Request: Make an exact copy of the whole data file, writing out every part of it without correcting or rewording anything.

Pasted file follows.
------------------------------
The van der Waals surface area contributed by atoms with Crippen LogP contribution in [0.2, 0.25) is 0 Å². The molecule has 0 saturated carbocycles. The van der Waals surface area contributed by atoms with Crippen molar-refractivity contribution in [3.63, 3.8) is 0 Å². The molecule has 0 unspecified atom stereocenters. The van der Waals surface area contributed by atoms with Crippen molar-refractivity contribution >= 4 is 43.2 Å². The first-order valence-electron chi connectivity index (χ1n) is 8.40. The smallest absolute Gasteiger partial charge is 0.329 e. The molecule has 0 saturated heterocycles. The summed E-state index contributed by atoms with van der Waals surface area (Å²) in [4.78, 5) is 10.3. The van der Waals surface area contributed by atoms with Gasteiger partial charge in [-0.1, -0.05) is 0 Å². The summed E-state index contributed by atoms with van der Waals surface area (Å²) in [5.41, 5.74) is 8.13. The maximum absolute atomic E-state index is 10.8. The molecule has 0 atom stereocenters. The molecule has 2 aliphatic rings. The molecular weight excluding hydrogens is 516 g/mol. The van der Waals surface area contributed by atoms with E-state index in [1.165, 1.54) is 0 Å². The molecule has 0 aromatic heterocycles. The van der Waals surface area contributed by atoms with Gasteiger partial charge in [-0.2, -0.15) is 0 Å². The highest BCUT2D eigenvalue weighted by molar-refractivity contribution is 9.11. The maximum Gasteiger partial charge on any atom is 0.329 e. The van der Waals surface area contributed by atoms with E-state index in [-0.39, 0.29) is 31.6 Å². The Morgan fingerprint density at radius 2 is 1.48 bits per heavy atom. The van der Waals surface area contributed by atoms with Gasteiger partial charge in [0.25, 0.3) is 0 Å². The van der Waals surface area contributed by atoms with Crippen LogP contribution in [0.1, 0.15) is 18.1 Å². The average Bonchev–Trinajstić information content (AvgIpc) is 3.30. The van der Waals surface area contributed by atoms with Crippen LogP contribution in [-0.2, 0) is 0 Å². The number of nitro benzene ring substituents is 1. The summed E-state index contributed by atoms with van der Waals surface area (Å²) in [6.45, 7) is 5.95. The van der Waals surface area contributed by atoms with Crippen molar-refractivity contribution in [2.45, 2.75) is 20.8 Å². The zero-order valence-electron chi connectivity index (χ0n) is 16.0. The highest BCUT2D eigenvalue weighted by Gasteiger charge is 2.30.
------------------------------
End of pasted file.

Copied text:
The van der Waals surface area contributed by atoms with Crippen LogP contribution in [0.2, 0.25) is 0 Å². The molecule has 0 saturated carbocycles. The van der Waals surface area contributed by atoms with Crippen molar-refractivity contribution in [3.63, 3.8) is 0 Å². The molecule has 0 unspecified atom stereocenters. The van der Waals surface area contributed by atoms with Crippen molar-refractivity contribution >= 4 is 43.2 Å². The first-order valence-electron chi connectivity index (χ1n) is 8.40. The smallest absolute Gasteiger partial charge is 0.329 e. The molecule has 0 saturated heterocycles. The summed E-state index contributed by atoms with van der Waals surface area (Å²) in [4.78, 5) is 10.3. The van der Waals surface area contributed by atoms with Gasteiger partial charge in [-0.1, -0.05) is 0 Å². The summed E-state index contributed by atoms with van der Waals surface area (Å²) in [5.41, 5.74) is 8.13. The maximum absolute atomic E-state index is 10.8. The molecule has 0 atom stereocenters. The molecule has 2 aliphatic rings. The molecular weight excluding hydrogens is 516 g/mol. The van der Waals surface area contributed by atoms with E-state index in [1.165, 1.54) is 0 Å². The molecule has 0 aromatic heterocycles. The van der Waals surface area contributed by atoms with Gasteiger partial charge in [-0.2, -0.15) is 0 Å². The highest BCUT2D eigenvalue weighted by molar-refractivity contribution is 9.11. The maximum Gasteiger partial charge on any atom is 0.329 e. The van der Waals surface area contributed by atoms with E-state index in [-0.39, 0.29) is 31.6 Å². The Morgan fingerprint density at radius 2 is 1.48 bits per heavy atom. The van der Waals surface area contributed by atoms with Gasteiger partial charge in [0.25, 0.3) is 0 Å². The van der Waals surface area contributed by atoms with Crippen LogP contribution in [0.1, 0.15) is 18.1 Å². The average Bonchev–Trinajstić information content (AvgIpc) is 3.30. The van der Waals surface area contributed by atoms with Crippen LogP contribution in [-0.2, 0) is 0 Å². The number of nitro benzene ring substituents is 1. The summed E-state index contributed by atoms with van der Waals surface area (Å²) in [6.45, 7) is 5.95. The van der Waals surface area contributed by atoms with Crippen molar-refractivity contribution in [2.45, 2.75) is 20.8 Å². The zero-order valence-electron chi connectivity index (χ0n) is 16.0. The highest BCUT2D eigenvalue weighted by Gasteiger charge is 2.30.